The Science Behind Outdoor Clothing

The Science Behind Outdoor Clothing

The great outdoors can be breathtaking, but because of the fickle weather, you might find yourself drenched with rain or chilled to the bone by an unforgiving wind. To fully enjoy the outdoors, you should pick the right outdoor clothing. Outdoor clothing is specifically designed to keep you comfortable even in extreme weather.

Most outdoors enthusiasts go by the three-layer principle to thrive even in the most difficult weather conditions. Outdoor clothing designers have researched the kinds of fabric that best serves the needs of the outdoors person. Knowing the principle behind fabric choice will help you choose the perfect outdoor clothing for your needs.

Base Layer

The base layer consists of clothing that is in direct contact with your skin. Outdoor activities tend to make you sweat and cool down in intervals. For this reason, the fabric of your base layer should allow you to cool down quickly but moderately. That’s why cotton is not the best choice for your base layer because it encourages “after-exercise chill.” Wet cotton cools your body down continuously after you sweat. Because you remain cool, your body generates heat to keep your comfort level steady.

To prevent “after-exercise chill,” your base layer’s fabric should absorb moisture and keep it away from your skin. The best base layer fabrics must absorb a small percentage of the weight in moisture. Because of this, the fabric retracts the moisture away from your skin and dries very quickly. The fibres must be lightweight but be durable enough to withstand several hiking trips. Some fibres are even treated with chemicals to prevent fungi growth and body odour.

Insulation Layer

After the base layer is the insulation layer. Its main aim is to retain body heat by trapping air between the base layer and the insulation layer. This still air wrapped all over the body is to decrease the heat being exchanged between your body and the outside world.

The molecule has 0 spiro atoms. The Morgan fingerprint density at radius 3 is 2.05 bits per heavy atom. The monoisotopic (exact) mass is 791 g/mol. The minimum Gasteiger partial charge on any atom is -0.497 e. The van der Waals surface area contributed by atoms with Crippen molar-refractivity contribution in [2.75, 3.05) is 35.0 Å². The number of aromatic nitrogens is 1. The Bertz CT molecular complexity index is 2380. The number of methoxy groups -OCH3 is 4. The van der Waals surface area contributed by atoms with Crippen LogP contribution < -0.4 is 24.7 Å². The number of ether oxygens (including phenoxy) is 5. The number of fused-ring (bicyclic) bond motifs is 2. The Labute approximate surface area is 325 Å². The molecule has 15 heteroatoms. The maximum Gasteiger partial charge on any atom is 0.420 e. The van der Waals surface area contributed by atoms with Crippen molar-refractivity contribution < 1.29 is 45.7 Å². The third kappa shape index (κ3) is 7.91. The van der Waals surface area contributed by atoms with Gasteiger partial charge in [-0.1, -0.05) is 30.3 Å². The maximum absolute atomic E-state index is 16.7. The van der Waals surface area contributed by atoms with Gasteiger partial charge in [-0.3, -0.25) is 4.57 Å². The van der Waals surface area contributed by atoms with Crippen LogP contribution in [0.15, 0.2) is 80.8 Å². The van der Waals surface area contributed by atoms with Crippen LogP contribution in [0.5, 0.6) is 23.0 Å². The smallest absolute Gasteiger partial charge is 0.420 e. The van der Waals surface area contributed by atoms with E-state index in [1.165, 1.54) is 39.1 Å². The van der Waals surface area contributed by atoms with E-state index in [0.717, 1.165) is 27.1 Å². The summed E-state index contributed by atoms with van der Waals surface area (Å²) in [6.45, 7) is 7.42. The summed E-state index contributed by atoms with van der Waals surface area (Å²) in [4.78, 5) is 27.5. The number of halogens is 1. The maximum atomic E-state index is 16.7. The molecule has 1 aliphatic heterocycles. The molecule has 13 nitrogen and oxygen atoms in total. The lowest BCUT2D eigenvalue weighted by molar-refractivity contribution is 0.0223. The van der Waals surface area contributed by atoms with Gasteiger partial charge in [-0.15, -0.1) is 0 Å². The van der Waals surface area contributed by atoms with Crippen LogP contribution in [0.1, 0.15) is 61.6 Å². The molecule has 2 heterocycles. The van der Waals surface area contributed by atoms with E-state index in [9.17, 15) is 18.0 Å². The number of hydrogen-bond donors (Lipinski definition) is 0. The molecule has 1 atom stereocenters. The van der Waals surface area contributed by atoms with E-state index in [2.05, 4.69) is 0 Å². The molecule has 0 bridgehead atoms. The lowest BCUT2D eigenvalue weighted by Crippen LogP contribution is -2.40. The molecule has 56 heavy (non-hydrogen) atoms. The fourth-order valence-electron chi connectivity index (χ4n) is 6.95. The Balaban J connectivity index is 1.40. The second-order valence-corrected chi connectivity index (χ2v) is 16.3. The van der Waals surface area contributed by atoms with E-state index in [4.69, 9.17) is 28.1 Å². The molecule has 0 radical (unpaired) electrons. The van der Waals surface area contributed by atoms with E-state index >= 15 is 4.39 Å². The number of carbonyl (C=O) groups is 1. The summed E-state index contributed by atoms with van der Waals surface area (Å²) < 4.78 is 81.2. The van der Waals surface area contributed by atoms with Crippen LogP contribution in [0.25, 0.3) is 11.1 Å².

Most insulation layer fabrics are polyester with treated fibres which allow the fibres to trap air in between them. These fabrics are fleece, bunting, or pile. Fleece is a type of polyester that is densely knit. A napping machine threads fabric loops resulting to a tight solid weave on one side and a fluffy surface on the other that retains air. Bunting and pile fabrics are also fleece, but bunting is napped at both sides to create a solid weave while pile undergoes another set of napping for a thicker fabric.

Outer Layer

The outer layer’s job is three-fold. First, the outer layer protects the wearer from wind, rain, or snow. Second, the outer layer also prevents body moisture from the body and third, it protects the wearer from being cut or scraped from outdoor threats.

Outdoor clothing technology has come up with modern fabrics that are waterproof and still breathable. Some even absorb shock for the most comfortable experience.

To ensure the waterproof qualities of the outer layer, the fabric should have about 40 pounds per square inch or psi of water pressure. This measurement shows how waterproof the fabric is. The zippers must also be waterproof or shielded with waterproof fabric as well. Outdoor clothing seams must be sealed and coated to prevent leaks.

Protecting yourself from the elements must be foremost in your list so that you are safe as you hike mountain trails. Knowing about the science behind outdoor clothing lets you decide which kind of clothing you need.

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